The whole point of a team project is collaboration, so one person shouldn’t be running the show. Everyone brings to the table their own passions and ideas, so when you feel moved to say something, say something.
The third rule of working with a team is to commit yourself 100%. Take the project as seriously as you would if it was an independent work. Your professional reputation is on the line. It doesn’t matter if you think that the people you’re working with are unimportant; you never know who they know, or who will be part of the project down the line. Be so good and so committed to the project that your teammates have nothing but positive things to say about you. It can lead to other projects down the line. That said, if you know you can’t fully commit to a project, let the opportunity go. Don’t take part in something just for the sake of being part of it.
That said, when you join a team you have to be willing to hold yourself and others accountable. We have to own up to our mistakes and be willing to fix them when necessary. My business partner and I were working on a building project for a new venture and had hired a contractor to lay down new floors. I’d taken communication with the contractor upon myself, and the day he came to install the laminate, I realized I’d made a mistake with some of the materials we’d purchased. I had two options: to call off the project for another day, or to fix the issue and carry on with our timeline as we’d planned. It took a few extra hours of my time and a little extra money on both ends, but we were stronger as a team for it, because the project was finished as planned and my partner knew I could admit my mistakes and hold myself accountable for results.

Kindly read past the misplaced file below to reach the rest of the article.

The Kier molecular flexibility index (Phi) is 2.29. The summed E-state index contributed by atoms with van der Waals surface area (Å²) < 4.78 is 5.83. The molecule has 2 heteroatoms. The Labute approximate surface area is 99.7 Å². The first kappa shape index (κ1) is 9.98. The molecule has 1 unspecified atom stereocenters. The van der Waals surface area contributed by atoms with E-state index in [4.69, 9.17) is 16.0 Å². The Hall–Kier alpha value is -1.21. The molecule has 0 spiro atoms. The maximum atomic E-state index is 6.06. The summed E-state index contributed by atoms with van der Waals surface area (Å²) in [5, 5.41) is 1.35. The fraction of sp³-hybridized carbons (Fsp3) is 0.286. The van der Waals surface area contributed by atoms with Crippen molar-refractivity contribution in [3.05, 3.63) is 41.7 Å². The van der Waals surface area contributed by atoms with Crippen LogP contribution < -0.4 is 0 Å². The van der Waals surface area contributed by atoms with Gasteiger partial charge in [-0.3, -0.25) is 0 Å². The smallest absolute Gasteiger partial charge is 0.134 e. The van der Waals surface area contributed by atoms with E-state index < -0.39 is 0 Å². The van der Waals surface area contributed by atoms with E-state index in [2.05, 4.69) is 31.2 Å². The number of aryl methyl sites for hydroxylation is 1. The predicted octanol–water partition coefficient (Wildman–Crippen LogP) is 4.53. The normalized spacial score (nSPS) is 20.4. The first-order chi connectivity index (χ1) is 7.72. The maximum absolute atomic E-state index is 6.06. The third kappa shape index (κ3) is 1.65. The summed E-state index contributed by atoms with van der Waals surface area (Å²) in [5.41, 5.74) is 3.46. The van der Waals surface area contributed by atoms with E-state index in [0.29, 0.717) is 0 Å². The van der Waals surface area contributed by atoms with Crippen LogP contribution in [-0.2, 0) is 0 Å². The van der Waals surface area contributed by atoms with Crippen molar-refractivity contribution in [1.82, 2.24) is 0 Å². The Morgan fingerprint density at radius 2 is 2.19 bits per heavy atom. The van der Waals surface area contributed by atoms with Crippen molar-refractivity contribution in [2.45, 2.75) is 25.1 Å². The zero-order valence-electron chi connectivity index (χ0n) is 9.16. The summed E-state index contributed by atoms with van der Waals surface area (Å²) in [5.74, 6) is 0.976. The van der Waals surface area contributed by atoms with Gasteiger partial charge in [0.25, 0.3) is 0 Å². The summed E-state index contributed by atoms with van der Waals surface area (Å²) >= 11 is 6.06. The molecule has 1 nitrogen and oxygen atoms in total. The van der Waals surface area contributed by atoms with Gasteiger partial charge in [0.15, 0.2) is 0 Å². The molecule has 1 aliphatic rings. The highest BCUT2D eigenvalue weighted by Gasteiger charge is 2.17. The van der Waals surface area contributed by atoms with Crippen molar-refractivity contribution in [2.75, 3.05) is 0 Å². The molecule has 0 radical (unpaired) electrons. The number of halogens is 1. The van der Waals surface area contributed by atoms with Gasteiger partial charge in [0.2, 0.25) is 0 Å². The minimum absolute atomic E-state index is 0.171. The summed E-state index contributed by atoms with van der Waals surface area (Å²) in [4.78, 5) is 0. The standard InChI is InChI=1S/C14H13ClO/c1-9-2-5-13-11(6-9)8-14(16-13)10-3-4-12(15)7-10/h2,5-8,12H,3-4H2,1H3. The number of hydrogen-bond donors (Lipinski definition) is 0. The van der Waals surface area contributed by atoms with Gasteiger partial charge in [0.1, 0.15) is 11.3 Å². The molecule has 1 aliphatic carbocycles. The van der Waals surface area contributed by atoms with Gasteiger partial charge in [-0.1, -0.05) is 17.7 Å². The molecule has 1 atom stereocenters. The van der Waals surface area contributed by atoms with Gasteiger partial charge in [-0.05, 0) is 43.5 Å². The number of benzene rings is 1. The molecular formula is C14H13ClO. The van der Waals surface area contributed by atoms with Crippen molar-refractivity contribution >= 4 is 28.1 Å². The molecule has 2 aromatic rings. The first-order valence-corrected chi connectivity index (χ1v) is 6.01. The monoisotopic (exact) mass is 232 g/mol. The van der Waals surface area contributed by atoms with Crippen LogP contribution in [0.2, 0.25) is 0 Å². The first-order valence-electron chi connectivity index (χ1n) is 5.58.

Finally, pay attention to results. When I worked as an event specialist for Warrior Dash, a 5k race that travels to 49 cities, we had a routine after every race day, no exception. Once the crowds had left, we’d gather in the operations tent and go over how everyone felt about their particular role. Everyone— from the person who ran the stage/festival area to the person who ran the parking lots— was asked to contribute something. The result? Insight that could only come from experience. That sort of input helped the race garner more than 1.5 million Facebook likes and over 60,000 in yearly attendance, and it also helped me, in the form of implementing that tool on future projects.
When a project is complete, discuss it with your teammates. What did you do well? What could you have improved, both independently and as a team? Regardless of whether or not you plan to work with the same team on a future project, everyone can benefit from discussing strengths, weaknesses, and results.
In short, working with a team requires you to treat your team as humans who have feelings and who want to be successful just as much as you do. Drop your ego, play your strengths, speak up, empower yourself and others, and remember what you learned.